How To Get To The Lantern Market: The Hoi An Night Market is located on Nguyen Hoang Street on the islet of Hoi An. Simply cross the bridge and look for the signs.

Chinese Temples and Assembly Halls

There are many colorful temples and assembly halls in Hoi An. Most of them are Chinese, as the Japanese were prevented from rebuilding after destruction from the 18th century Tay Son rebellion. The most sacred temple is Quan Cong, or Ong Pagoda, located near the Japanese Covered Bridge. Built in the 17th century, this dazzlingly colorful temple honors a famous Chinese general. Quan Am, or On Lang Pagoda, is nearby, and another popular temple.

Phuc Kien Assembly Hall is one of the biggest and most grand assembly hall in Hoi An. Just down the road is Hai Nam.

Visiting temples in Hoi An Vietnam

An Bang Beach, Or Cua Dai

The palm-lined, white sand beach of An Bang is relatively undeveloped, making it a charming place when visiting in Hoi An. There are also water sports options, like surfing (best from September to March) and Stand Up Paddle Boarding (SUP).

Hoi An Beach | Dronepicr

How To Get To A Bang Beach: A Bang Beach is located about 4 miles (7 km) north of Hoi An Old Town. You can rent a bicycle or catch a taxi.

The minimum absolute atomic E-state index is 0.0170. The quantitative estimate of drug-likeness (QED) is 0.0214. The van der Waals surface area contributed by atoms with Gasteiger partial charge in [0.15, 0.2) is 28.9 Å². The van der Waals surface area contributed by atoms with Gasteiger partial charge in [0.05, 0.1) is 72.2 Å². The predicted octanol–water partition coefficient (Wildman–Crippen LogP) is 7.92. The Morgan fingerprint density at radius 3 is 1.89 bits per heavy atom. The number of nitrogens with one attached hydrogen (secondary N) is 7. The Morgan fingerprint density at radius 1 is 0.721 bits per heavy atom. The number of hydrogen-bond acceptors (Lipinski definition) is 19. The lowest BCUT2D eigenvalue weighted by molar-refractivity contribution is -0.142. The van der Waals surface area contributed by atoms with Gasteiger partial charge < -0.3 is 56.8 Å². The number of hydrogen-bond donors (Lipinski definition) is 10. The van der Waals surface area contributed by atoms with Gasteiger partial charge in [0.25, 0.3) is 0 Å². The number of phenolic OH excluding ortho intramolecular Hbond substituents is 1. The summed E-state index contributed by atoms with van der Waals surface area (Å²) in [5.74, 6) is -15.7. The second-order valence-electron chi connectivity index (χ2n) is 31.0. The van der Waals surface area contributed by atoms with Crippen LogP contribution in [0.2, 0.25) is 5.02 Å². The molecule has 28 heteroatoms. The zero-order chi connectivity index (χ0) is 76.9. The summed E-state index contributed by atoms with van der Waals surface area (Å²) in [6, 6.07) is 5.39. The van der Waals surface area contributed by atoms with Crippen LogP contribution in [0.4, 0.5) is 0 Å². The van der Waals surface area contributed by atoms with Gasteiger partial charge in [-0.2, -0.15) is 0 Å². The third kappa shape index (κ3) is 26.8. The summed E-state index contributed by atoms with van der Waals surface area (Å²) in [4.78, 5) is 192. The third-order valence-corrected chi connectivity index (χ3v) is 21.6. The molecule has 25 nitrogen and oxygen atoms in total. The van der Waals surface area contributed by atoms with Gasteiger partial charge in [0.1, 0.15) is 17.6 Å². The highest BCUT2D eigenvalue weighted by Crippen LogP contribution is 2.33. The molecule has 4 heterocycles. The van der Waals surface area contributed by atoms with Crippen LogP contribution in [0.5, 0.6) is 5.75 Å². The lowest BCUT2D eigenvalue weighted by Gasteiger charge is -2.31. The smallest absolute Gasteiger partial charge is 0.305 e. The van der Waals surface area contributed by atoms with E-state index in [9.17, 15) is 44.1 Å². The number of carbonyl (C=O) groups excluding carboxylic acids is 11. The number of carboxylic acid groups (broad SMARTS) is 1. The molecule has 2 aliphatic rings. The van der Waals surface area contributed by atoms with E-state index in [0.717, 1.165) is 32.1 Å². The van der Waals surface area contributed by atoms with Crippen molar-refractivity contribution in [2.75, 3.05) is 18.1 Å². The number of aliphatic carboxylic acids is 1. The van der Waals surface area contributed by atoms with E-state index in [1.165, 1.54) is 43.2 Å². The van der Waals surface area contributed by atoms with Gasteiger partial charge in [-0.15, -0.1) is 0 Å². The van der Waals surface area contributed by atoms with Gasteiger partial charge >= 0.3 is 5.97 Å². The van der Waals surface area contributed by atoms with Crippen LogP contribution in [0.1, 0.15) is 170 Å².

Hoi An Silk Village

This quaint village once employed thousands in the silk trade. Today, there are still silk artisans living and working here. You can learn about the art, visit the mulberry garden, shop silk products, and maybe even feed the silkworms.

How To Get to Silk Village: Located in Quang Nam Province, Silk Village is about 1.24 miles (2 km) from the city center. It’s best to arrive by taxi, or you can rent a bicycle.

Other Things To Do In Hoi An

Hoi An Lantern Moon Festival

Monthly, during the full moon, lanterns with candles are set to float on the Thu Bon River in celebration. They block the streets for pedestrians to walk freely and music is played. A variety of street food stalls also pop up, turning this into a fun event. Make sure to arrive early to get a spot near the waters edge. The first full moon of the lunar New Year, in February, is the biggest event.

Take A Cooking Class

Cooking classes are very popular in Hoi An, so there are many choices. Most include a visit to the central market, a ride in a traditional basket boat on the river, as well as other cultural learning opportunities. Plus the people of Hoi An are very charming, making this a fun activity when visiting.

Visiting the charming town of Hoi An in Vietnam

Side Trips From Hoi An

The temple complex at My Son and the bridges in Da Nang make perfect side trips when visiting Hoi An.

My Son Sanctuary

My Son is a complex of Hindu temple ruins, from the Kings of Champa that once ruled here. This UNESCO listed site, dating from the 4th to the 14th century, was both a burial site for Cham royalty and a site for religious ceremonies. The temples pay homage to the God of Shiva.

It’s best to visit in early morning or late afternoon, when there are fewer tour buses.